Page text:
Neural language models as psycholinguistic subjects: Representations of syntactic state. Futrell, R.; Wilcox, E.; Morita, T.; Qian, P.; Ballesteros, M.; and Levy, R. In Proceedings of the 2019 Conference of the North American Chapter of the Association for Computational Linguistics: Human Language Technologies, Volume 1 (Long and Short Papers), pages 32–42, Stroudsburg, PA, USA, 2019. Association for Computational Linguistics.
Neural language models as psycholinguistic subjects: Representations of syntactic state [link]Paper  doi  abstract   bibtex   
We deploy the methods of controlled psycholinguistic experimentation to shed light on the extent to which the behavior of neural network language models reflects incremental representations of syntactic state. To do so, we examine model behavior on artificial sentences containing a variety of syntactically complex structures. We test four models: two publicly available LSTM sequence models of English (Jozefowicz et al., 2016; Gulordava et al., 2018) trained on large datasets; an RNNG (Dyer et al., 2016) trained on a small, parsed dataset; and an LSTM trained on the same small corpus as the RNNG. We find evidence that the LSTMs trained on large datasets represent syntactic state over large spans of text in a way that is comparable to the RNNG, while the LSTM trained on the small dataset does not or does so only weakly.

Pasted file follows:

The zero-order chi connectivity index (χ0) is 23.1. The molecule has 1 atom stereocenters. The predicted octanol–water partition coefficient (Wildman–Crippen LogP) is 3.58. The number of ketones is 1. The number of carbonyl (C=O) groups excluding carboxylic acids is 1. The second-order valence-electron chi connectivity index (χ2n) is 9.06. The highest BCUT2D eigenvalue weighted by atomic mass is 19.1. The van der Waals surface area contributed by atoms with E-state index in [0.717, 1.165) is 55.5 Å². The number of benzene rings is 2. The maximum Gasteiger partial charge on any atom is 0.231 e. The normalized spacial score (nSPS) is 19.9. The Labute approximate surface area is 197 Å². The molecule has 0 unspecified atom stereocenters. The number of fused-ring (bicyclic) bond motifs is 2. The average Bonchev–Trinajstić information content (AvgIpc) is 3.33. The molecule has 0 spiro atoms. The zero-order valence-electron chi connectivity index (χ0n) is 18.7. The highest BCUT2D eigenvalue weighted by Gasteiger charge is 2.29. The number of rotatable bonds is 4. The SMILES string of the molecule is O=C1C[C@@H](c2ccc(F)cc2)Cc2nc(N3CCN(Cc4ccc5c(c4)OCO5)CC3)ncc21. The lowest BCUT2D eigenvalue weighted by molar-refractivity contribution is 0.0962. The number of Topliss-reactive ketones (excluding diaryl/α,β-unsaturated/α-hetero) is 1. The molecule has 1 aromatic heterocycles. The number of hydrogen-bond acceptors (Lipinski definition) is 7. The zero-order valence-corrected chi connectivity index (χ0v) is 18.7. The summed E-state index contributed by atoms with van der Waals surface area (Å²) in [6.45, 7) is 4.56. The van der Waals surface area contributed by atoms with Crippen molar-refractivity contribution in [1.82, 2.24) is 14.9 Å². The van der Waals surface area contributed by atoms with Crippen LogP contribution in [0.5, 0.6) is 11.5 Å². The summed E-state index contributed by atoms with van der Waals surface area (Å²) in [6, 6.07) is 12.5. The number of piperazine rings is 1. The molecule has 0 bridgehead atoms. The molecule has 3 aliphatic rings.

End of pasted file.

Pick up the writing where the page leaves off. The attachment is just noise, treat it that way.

@inproceedings{Futrell2019,
abstract = {We deploy the methods of controlled psycholinguistic experimentation to shed light on the extent to which the behavior of neural network language models reflects incremental representations of syntactic state. To do so, we examine model behavior on artificial sentences containing a variety of syntactically complex structures. We test four models: two publicly available LSTM sequence models of English (Jozefowicz et al., 2016; Gulordava et al., 2018) trained on large datasets; an RNNG (Dyer et al., 2016) trained on a small, parsed dataset; and an LSTM trained on the same small corpus as the RNNG. We find evidence that the LSTMs trained on large datasets represent syntactic state over large spans of text in a way that is comparable to the RNNG, while the LSTM trained on the small dataset does not or does so only weakly.},
address = {Stroudsburg, PA, USA},
archivePrefix = {arXiv},
arxivId = {1903.03260},
author = {Futrell, Richard and Wilcox, Ethan and Morita, Takashi and Qian, Peng and Ballesteros, Miguel and Levy, Roger},
booktitle = {Proceedings of the 2019 Conference of the North American Chapter of the Association for Computational Linguistics: Human Language Technologies, Volume 1 (Long and Short Papers)},
doi = {10.18653/v1/N19-1004},
eprint = {1903.03260},
file = {:Users/shanest/Documents/Library/Futrell et al/Proceedings of the 2019 Conference of the North American Chapter of the Association for Computational Linguistics Human Language Technologie./Futrell et al. - 2019 - Neural language models as psycholinguistic subjects Representations of syntactic state.pdf:pdf},
keywords = {method: psycholinguistic,phenomenon: incremental syntax},
pages = {32--42},
publisher = {Association for Computational Linguistics},
title = {{Neural language models as psycholinguistic subjects: Representations of syntactic state}},
url = {http://aclweb.org/anthology/N19-1004},
year = {2019}
}
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